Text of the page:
Taking the complicity of New York’s elites in the demise of industries as well as the dire situation of the city’s remaining blue-collar sector into account, uncritical narratives that celebrate the transformation of New York’s industrial and manufacturing centers in recent decades as evidence for the city’s “renaissance” as an attractive and vibrant place to live, work, and consume in, leave a sour aftertaste. What happened to the previous land users, to the businesses for whom the factories and warehouses that today house offices, apartments, galleries, shops and restaurants were built? What led to their disappearance? And, finally, who benefits and who pays from the widespread conversion and upgrading of working industrial areas into a different use? Text by Johannes Novy.

43

Issue 00 – Industrial Renewal�

43


44

�CITIES The Magazine


We have two Chinese characters in the word creation. Chuang which means wound, and Zao – which means produce. So we could say that the meaning of creation in Chinese is to die first, before being revived.

This is perhaps an odd explanation for creation (Chuang Zao), but it is, to some extent, Chinese logic. If we follow this way of thinking, particularly in considering Chinese urban development at present, then we might be left in some doubt at to whether we are in the process of dying or the process of being revived… In a climate characterized by a lot of sarcastic criticism of Chinese urbanization and globalization, we must each be accorded our own opinion way of viewing the issue of development, because it is impossible to find a integrated answer or a norm which holds across cultural contexts and different individual experiences. The following represents my view of what it is that is actually going on with the Chinese creative industry, and the broader processes of urban reshaping which it supports.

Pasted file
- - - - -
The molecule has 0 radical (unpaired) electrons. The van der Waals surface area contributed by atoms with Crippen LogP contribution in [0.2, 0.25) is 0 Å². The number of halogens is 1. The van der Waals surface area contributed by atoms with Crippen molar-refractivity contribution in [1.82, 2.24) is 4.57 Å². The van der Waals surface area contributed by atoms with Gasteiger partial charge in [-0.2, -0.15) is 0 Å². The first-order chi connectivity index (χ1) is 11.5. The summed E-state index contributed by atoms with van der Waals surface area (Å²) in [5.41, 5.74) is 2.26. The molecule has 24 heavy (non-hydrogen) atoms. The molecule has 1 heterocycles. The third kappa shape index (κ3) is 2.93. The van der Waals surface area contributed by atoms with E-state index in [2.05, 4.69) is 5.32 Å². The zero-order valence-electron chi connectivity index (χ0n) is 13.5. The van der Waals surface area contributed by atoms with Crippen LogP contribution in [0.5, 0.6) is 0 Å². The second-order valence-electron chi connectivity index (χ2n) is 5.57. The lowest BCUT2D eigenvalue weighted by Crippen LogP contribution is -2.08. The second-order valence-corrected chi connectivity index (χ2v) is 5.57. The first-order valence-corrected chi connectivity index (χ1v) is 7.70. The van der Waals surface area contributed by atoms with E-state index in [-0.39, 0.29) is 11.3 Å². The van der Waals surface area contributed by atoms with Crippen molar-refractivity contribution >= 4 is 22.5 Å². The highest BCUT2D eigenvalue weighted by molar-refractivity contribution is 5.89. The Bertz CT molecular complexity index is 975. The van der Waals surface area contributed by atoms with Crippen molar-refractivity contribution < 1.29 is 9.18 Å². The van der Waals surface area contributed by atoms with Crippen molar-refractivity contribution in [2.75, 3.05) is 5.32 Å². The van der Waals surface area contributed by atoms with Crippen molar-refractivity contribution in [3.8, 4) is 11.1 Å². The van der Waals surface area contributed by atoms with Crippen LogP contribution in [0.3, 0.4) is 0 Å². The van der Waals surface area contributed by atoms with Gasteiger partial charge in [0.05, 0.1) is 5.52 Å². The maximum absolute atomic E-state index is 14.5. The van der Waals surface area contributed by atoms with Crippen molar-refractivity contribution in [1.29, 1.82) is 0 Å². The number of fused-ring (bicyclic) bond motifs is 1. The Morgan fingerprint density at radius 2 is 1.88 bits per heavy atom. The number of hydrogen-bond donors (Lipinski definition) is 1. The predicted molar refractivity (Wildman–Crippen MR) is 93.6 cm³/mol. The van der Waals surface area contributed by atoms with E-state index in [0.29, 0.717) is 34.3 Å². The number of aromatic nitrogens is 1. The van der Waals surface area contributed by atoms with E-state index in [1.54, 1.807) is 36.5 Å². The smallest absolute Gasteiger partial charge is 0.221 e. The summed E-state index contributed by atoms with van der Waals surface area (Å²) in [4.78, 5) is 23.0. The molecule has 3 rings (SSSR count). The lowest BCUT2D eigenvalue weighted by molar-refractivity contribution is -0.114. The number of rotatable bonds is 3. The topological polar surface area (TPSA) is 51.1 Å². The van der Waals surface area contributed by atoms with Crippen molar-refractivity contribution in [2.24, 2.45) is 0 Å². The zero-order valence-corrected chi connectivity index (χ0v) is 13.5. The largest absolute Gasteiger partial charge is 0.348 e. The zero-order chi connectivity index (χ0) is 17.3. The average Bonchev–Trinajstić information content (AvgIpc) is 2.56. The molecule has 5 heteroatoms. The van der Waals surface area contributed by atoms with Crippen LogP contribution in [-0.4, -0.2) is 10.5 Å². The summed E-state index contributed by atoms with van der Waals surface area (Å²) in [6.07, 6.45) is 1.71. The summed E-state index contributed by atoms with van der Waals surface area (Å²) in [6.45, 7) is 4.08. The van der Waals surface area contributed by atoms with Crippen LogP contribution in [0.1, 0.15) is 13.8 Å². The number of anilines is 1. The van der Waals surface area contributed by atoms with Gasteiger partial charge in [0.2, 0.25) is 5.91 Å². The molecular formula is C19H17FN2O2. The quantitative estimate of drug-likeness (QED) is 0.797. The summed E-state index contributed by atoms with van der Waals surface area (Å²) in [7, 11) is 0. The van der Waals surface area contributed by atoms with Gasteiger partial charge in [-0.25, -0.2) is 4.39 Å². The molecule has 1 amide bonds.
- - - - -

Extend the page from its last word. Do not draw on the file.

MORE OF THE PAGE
Smart regeneration It might be posed that right-wing or conservative perspectives upon Chinese urban development should take lesser issue with the term "smart growth". Since it still incorporates the magic "growth" – which, whether described as smart or dumb, still retains its inherent character – “smart growth” essentially allows things to move forward. In my opinion being a little progressive might well be the best way forward in undertaking a truly “smart” regeneration at this crucial time of growth and change. 798 Dashanzi Art District, Beijing, is one well-known urban experiment, embedded in the former ruins of old factories which were constructed during the war years. As many people globally have expressed strong interest in this rising star of industry incubators, I keep their opinions in mind whilst taking a walk through this area. I am seeking an

Issue 00 – Industrial Renewal�

45


à Signage at the 798à Arianne Rivard �New and old architecture combined Charlie Fong

Photo shoot atâ railway line Anna Hult �Open of Nike event Anna Hult